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Nineteen-year-old Harnicah Mpologomy from Uganda smiled as she walked onto the stage of Kigali Convention Centre. She had just won a silver medal in bricklaying and concrete practice at the World Skills Africa Competition.
Harnicah caught everybody’s attention when she displayed her skills. People were surprised watching the young girl tussle it out with boys in building walls.
“When I chose bricklaying as a career, many people laughed it off,” she said as she mixed cement with sand. “People have a perception that construction is for boys. I want to prove them wrong.”
And she did.
Two weeks earlier she was crowned Uganda’s bricklaying and concrete practice champion, beating two boys in the final of the national vocational skills competition.
She admitted she was afraid when she arrived in Rwanda, particularly when she saw the machines they were supposed to use. She had never worked with such machines before.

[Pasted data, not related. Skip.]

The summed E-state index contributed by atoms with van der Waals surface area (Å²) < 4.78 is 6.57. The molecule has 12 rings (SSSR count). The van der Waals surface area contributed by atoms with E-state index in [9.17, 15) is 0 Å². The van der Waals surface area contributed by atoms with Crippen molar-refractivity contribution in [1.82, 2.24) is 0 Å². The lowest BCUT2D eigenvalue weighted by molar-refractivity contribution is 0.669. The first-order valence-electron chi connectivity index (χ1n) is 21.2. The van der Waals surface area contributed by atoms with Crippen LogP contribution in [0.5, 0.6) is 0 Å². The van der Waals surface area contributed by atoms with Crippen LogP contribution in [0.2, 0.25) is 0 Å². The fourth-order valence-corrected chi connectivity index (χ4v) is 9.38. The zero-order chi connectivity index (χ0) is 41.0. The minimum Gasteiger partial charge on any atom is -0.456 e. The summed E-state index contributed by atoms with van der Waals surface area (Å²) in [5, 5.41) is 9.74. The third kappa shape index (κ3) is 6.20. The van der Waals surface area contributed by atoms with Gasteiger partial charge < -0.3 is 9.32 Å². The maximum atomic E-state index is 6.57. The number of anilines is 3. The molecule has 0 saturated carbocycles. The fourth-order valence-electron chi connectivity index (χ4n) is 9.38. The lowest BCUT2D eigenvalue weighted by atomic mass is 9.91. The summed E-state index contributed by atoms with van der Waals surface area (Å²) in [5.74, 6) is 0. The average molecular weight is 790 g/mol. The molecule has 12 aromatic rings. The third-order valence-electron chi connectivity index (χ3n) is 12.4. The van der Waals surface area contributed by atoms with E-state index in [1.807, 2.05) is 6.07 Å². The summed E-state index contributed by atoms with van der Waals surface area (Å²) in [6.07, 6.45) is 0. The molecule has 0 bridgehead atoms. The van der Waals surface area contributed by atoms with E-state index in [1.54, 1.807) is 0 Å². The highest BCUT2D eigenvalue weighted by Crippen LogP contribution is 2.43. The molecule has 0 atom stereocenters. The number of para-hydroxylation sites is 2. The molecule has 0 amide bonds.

But she swore to give it her best shot. And it paid off. When receiving her award, she thanked her father, who had encouraged her right from the start.
She also revealed her big dream. “In a few years, I plan to start a company which I hope will grow to become as big as Roko,” she said.
Harnicah was not the only Ugandan representative who scooped a medal at the African competition.
Vincent Muganga, a 21-year-old student of Sand Makers Oil and Gas Institute, won silver in welding, while Rashidah Nambi, a student of Victory School of Beauty, won bronze in the hairdressing category.
The competition, the first of its kind in Africa, brought together contestants from Rwanda, Ghana, Morocco, Liberia, Kenya and Uganda. Enabel facilitated the participants in both the national and continental competitions.
World Skills is a global initiative that aims to inspire young people to develop a passion for skills and strife for excellence. The progamme sets global training standards and bench marks, and promotes cooperation with the relevant industries.